For her latest book, the writer and illustrator immersed herself in the extraordinary sights of Madhya Pradesh — central India’s tiger territory.
Jan Brett creates worlds where magic happens — where honey badgers talk, hedgehogs explore space, and trolls steal your Christmas decorations.
The author, who has sold more than 40 million books, has been a family favorite for decades. What fans might not know is that the Berkshires-based Brett takes extensive research trips to build her elaborate, enchanting realms, from Norway, Botswana, and Japan to Arctic Alaska (for an upcoming book about a musk ox).
Her latest work, The Tale of the Tiger Slippers, is based on a Middle Eastern folk tale. Unlike in the original, it’s not merchant Abu Kassem who learns an important lesson, but a Bengal tiger — one that lives in a kingdom inhabited by crocodiles and sloth bears.
Brett visited Bandhavgarh, Kanha, and Panna national parks in Madhya Pradesh, home to India’s largest population of tigers. She sketched details such as a carving at Bandhavgarh Fort and browsed local markets for treasures like a jaunty peacock feather duster (above). “Travel helps me feel like I’m in the world of my book,” Brett says, “and then I just use my imagination.”
“During a research trip, I am very focused on gathering material to make the book authentic — almost like a treasure hunt. For Tiger Slippers, my husband, Joe, and I went on several wildlife drives with a guide and tracker, who can recognize each individual tiger. I didn’t take many pictures because I like to use my eyes. I was looking for the way the tigers move, their different expressions. Each face is unique.”
“Before traveling, I studied Mughal court art — beautiful paintings of aviaries and gardens, with these amazing borders. And architecture! We saw this ancient temple at Bandhavgarh Fort, which inspired some buildings in the book.”
“Joe and I enjoy birding — I love that it forces you to stop, be quiet, and listen. We saw around 325 species, some that can be found only in this one area of India. I loved the blossom-headed parakeet and the racket-tailed drongo. In Kanha, there were peacocks everywhere!”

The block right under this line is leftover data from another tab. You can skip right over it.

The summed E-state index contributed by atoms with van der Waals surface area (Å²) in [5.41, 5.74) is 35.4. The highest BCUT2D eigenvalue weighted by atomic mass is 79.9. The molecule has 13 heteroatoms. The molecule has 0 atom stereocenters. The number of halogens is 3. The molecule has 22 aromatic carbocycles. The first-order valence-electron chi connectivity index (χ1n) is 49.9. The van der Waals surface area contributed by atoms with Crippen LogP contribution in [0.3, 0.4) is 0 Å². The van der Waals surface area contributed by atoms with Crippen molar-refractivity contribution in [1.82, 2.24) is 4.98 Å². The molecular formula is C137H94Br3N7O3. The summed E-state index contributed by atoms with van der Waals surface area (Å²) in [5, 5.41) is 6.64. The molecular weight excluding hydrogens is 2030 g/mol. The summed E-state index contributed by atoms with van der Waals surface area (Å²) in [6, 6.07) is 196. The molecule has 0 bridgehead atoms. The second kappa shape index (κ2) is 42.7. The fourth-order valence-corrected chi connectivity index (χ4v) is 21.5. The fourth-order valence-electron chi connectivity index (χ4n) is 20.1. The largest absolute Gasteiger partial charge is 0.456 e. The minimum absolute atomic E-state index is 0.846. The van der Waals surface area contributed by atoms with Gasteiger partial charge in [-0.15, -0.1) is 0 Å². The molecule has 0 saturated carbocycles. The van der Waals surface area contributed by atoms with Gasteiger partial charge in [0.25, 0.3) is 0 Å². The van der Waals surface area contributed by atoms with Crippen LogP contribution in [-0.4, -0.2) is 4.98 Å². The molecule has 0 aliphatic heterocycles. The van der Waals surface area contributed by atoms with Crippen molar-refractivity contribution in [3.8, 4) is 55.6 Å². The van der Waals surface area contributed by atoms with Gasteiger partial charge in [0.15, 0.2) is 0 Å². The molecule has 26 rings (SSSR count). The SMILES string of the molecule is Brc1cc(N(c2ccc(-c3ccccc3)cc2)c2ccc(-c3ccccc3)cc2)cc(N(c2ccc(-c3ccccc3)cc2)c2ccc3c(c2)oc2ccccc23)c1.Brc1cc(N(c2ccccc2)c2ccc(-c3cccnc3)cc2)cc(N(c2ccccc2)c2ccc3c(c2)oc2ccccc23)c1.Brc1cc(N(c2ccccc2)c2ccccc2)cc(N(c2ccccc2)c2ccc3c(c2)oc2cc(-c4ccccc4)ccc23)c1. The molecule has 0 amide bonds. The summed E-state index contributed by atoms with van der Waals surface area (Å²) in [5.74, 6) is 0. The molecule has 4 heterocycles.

“One of the best parts of the trip was seeing the villages and countryside en route to the parks. Oxcarts and water buffalo were everywhere, and women wore colorful saris. I went into town to buy some fabric, clothing, and wooden figurines.”
“We also saw hornbills, langurs, and gaurs, the largest wild bovine on earth. And elephants being ridden by keepers, called mahouts, patrolling for poachers. On one solo walk in Panna, I spied a small jungle cat sitting in the sun. I really treasure having had that sighting all to myself.”
“On any tiger safari, there is a possibility that you won’t see one up close. But one day, in Bandhavgarh, there was a huge male coming through the grass. First, he roared — the fearsomeness and beauty hits you somewhere vestigial. Then he stretched up, seven feet tall, and started scratching a tree, just like a little cat. The whole trip revolved around those ten minutes.”
Jabalpur is the gateway city for the parks of Madhya Pradesh. Air India has two-hour flights from New Delhi, as does SpiceJet, which also offers connections from Mumbai and other major cities.
Brett stayed at a trio of Taj safari camps: Mahua Kothi, in Bandhavgarh National Park, Banjaar Tola, in Kanha, and Pashan Garh, in Panna.
Carole Cambata, an India specialist on the T+L A-List, can plan a “tiger-safari” itinerary or integrate Madhya Pradesh into a larger central India trip.